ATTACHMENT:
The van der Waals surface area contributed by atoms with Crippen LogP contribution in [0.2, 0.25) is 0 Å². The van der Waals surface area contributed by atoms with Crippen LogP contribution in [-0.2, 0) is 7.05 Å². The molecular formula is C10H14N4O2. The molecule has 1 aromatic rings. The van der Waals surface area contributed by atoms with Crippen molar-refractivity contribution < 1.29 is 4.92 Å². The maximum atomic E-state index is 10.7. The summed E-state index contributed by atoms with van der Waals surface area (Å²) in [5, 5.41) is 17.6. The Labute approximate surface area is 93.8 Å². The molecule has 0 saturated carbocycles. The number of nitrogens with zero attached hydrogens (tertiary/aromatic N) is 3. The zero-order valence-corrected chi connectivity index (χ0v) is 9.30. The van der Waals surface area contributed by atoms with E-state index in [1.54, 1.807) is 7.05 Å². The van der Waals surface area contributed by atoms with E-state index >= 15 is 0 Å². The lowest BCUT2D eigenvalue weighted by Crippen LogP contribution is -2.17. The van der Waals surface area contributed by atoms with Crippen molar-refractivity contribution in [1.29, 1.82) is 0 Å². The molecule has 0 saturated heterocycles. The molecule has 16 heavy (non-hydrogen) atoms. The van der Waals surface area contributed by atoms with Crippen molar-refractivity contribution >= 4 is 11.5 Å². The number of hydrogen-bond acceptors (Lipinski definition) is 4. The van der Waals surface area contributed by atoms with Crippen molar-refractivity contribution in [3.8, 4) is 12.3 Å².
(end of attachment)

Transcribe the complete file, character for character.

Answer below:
The van der Waals surface area contributed by atoms with Crippen LogP contribution in [0.2, 0.25) is 0 Å². The van der Waals surface area contributed by atoms with Crippen LogP contribution in [-0.2, 0) is 7.05 Å². The molecular formula is C10H14N4O2. The molecule has 1 aromatic rings. The van der Waals surface area contributed by atoms with Crippen molar-refractivity contribution < 1.29 is 4.92 Å². The maximum atomic E-state index is 10.7. The summed E-state index contributed by atoms with van der Waals surface area (Å²) in [5, 5.41) is 17.6. The Labute approximate surface area is 93.8 Å². The molecule has 0 saturated carbocycles. The number of nitrogens with zero attached hydrogens (tertiary/aromatic N) is 3. The zero-order valence-corrected chi connectivity index (χ0v) is 9.30. The van der Waals surface area contributed by atoms with E-state index in [1.54, 1.807) is 7.05 Å². The van der Waals surface area contributed by atoms with E-state index >= 15 is 0 Å². The lowest BCUT2D eigenvalue weighted by Crippen LogP contribution is -2.17. The van der Waals surface area contributed by atoms with Crippen molar-refractivity contribution in [1.29, 1.82) is 0 Å². The molecule has 0 saturated heterocycles. The molecule has 16 heavy (non-hydrogen) atoms. The van der Waals surface area contributed by atoms with Crippen molar-refractivity contribution >= 4 is 11.5 Å². The number of hydrogen-bond acceptors (Lipinski definition) is 4. The van der Waals surface area contributed by atoms with Crippen molar-refractivity contribution in [3.8, 4) is 12.3 Å².